• discussing the process and obtaining consent – the final step is to ideally have a discussion with the employee in relation to the proposed course of action (subject to their medical condition and ability to attend for a meeting or have a discussion by phone). In some cases, an employee may agree to the next steps and sign a consent form, in which case the employer will be able to send the request for information to the doctor. In other matters, the meeting may be more contentious and require a formal direction to provide information in writing.

Case study – exercising caution in respect of the temporary absence provisions

The recent decision of Rezaeifard v Green Leaves ELD Pty Ltd(8) is a reminder for all employers not to overlook the temporary absence provisions under section 352 of the Fair Work Act 2009 (Commonwealth) (Fair Work (FW) Act) and regulation 3.01 of the Fair Work Regulations 2009 (Commonwealth) (FW Regulations) in managing employee absences and IME requests.

Under the FW Act and the FW Regulations, an employer must not dismiss an employee because the employee is temporarily absent from work due to an illness or injury, where the absence is supported by a medical certificate or statutory declaration.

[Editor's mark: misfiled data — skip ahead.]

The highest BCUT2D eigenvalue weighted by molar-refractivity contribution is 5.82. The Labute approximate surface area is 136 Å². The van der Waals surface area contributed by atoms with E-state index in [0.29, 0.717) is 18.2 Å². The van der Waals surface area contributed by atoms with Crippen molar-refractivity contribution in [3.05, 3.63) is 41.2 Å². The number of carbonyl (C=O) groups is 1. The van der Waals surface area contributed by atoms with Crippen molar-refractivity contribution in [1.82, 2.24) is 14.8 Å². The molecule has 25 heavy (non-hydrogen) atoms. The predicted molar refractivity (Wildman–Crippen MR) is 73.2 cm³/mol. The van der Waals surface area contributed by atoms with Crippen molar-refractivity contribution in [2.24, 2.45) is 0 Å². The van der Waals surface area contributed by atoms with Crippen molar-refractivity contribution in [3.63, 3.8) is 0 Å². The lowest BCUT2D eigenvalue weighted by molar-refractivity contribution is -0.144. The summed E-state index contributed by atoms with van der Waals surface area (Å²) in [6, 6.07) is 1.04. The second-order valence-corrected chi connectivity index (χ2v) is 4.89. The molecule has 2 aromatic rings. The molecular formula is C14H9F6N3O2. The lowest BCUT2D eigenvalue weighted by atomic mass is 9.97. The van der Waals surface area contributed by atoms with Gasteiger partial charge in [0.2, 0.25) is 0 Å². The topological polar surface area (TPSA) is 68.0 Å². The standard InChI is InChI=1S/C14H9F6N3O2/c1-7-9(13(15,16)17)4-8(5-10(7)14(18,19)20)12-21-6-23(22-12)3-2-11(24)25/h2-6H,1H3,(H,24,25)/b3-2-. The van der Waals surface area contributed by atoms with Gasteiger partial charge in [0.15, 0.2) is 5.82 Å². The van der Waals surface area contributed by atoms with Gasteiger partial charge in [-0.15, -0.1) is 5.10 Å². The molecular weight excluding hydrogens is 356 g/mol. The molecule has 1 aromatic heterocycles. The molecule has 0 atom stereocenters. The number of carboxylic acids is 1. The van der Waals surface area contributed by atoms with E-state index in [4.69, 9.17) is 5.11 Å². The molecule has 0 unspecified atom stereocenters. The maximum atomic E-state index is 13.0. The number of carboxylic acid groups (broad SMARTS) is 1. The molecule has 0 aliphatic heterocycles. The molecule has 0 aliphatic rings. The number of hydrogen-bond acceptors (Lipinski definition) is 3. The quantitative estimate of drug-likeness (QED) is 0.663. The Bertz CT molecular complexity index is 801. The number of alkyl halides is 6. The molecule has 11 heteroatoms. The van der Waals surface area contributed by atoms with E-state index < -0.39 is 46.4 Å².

The protection to employees under section 352 of the FW Act arises where:

  • the employee's absence is for a duration of less than three months; or
  • the total absences of the employee, within a 12-month period, are for less than three months; and
  • the employee is on paid personal/carer's leave for the duration of the absence (excluding any period during which the employee is absent from work while receiving workers compensation).

In other words, the protection under section 352 of the FW Act ceases after an absence extends for more than three months and the employee has exhausted their paid personal/carer's leave entitlements (although other protections at law continue to apply, so any dismissal should be considered carefully and with caution).